Oyetola and Osun Investment Summit: Before and After



Tomorrow, November 27, 2019, it would be exactly one year since the Governor of Osun State, Adegboyega Oyetola was sworn in as Governor of Osun State. The circumstances of his emergence as Governor were quite controversial at the time, especially as the Osun Gubernatorial election was analyzed in the context of the then forthcoming general elections in February/March 2019.

The election in Osun, and the one that came earlier in July 2018 in Ekiti state were both seen as dress rehearsals, and indeed a test for the Independent National Electoral Commission (INEC), the security agencies and all the institutions and stakeholders involved in the election management process. The Osun Gubernatorial election was held on September 22, 2018. The Electoral Commission declared the election inconclusive in seven polling units across four council areas in the state, and a re-run in those areas was scheduled for September 27, 2018: one polling unit in Oyere in Ife-North, one polling unit in Olode in Ife-South, one polling unit in Osi, Ife South, three polling units in Orolu, Kajola LGA, and one polling unit in Osogbo.

After the re-run, Oyetola was declared winner with a total number of 255, 505 votes while Senator Ademola Adeleke of the Peoples Democratic party (PDP) got 255, 023 votes. There were protests. The Peoples Democratic Party kicked. The Coalition of Political Parties (CUPP) cried blue murder. Local and international observers reported that there had been a foul play. This was for a reason: in the original election of September 22, 2018, Ademola Adeleke of the PDP had won the election with 353 votes: 254, 698 votes against Oyetola’s 254, 345 votes. The total votes in the seven polling units that decided the final outcome in the re-run was a mere 2, 637 votes.

The PDP therefore insisted that its candidate had been robbed, and that the election had been manipulated to favour the candidate of the All Progressives Congress (APC). Many observers focused on the role of Senator Iyiola Omisore, former chieftain of the PDP and now, gubernatorial candidate of the Social Democratic Party (SDP). He came third in the September 22 election.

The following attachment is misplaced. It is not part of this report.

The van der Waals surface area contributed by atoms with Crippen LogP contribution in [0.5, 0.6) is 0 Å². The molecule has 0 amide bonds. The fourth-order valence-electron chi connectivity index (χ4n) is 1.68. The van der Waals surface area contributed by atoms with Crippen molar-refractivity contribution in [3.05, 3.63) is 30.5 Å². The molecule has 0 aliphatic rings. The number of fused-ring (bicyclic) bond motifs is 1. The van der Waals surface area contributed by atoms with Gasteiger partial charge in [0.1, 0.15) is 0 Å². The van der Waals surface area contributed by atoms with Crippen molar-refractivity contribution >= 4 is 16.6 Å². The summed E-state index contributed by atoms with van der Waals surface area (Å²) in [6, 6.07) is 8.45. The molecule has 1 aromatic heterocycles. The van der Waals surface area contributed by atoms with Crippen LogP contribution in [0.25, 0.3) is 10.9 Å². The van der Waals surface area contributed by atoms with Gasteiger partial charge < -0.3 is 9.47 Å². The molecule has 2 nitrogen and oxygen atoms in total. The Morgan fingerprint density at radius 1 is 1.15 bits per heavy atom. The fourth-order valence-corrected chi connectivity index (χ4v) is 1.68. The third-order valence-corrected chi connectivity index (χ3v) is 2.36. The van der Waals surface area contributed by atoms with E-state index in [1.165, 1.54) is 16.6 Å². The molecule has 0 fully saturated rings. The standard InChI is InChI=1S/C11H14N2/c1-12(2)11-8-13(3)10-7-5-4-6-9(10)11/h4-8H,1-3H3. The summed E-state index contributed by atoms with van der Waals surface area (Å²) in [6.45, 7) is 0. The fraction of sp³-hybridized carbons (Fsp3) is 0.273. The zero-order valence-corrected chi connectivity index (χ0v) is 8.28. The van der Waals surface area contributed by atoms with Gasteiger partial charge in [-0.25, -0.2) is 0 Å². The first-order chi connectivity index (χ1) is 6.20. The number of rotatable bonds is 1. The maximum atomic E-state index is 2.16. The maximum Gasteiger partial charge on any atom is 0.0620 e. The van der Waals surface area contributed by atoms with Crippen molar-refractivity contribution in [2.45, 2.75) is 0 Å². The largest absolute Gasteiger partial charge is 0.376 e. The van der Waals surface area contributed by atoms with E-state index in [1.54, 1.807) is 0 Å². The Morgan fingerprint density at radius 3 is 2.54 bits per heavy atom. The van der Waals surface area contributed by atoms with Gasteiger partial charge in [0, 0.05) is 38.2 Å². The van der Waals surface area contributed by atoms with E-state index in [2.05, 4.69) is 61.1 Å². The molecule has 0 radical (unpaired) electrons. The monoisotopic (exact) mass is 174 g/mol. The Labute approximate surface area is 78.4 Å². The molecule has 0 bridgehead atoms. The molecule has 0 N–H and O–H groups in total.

He was accused of selling out to the All Progressives Congress (APC) whose chieftains visited him and reportedly cut a deal with him ahead of the September 27 re-run. For record purposes, PDP leaders led by Senator Bukola Saraki also visited Omisore. Three of the contested polling units were in Omisore’s constituency: Ife North and Ife South. Omisore became the beautiful bride of the re-run. The calculations favoured the APC. The PDP lost out. In the end, the PDP dismissed the Osun election and its outcome as “a black day” for Nigeria. The party went to the Election Petition Tribunal. Its candidate also insisted before the Tribunal that he was the rightful winner of the Gubernatorial election in Osun State. He dismissed the result announced by INEC as a “419 result” that should not be allowed to stand. The APC through its spokespersons enjoined the people of Osun State to ignore the ranting of losers.

The matter went from the Tribunal, to the Appeal Court, all the way to the Supreme Court. At the level of the Election Petitions Tribunal, Ademola Adeleke of the PDP was declared winner. The three-man panel voted 2-1, to dismiss the September 27, 2018 re-run, supplementary, election as illegal. The Tribunal ruled that Adeleke won the election at the first ballot on September 22, 2018, and hence, the declaration of Oyetola as winner was “null and void.” Oyetola and the APC appealed the Tribunal’s judgement. Outcome: the Appeal Court ruled in their favour resolving 10 out of the 12 issues raised on appeal, in favour of Oyetola. The five-man panel voted 4-1 with Justice George Ita Mbaba dissenting.

The legal contestation did not end here. It continued at the Supreme Court. On Friday, July 5, 2019, the Supreme Court ruled in a split decision of 5-2 that the proceedings and the majority judgment of the Osun State Election Petition Tribunal could not stand. Thus, five Justices of the Supreme Court affirmed the decision of the Appeal Court in the matter and nullified the decision of the Tribunal. Oyetola’s election was thus validated. Aggrieved PDP politicians argued that Gboyega Oyetola was helped by the power of incumbency at both state and Federal levels, and that the Osun election had been manipulated from the polls to the courts.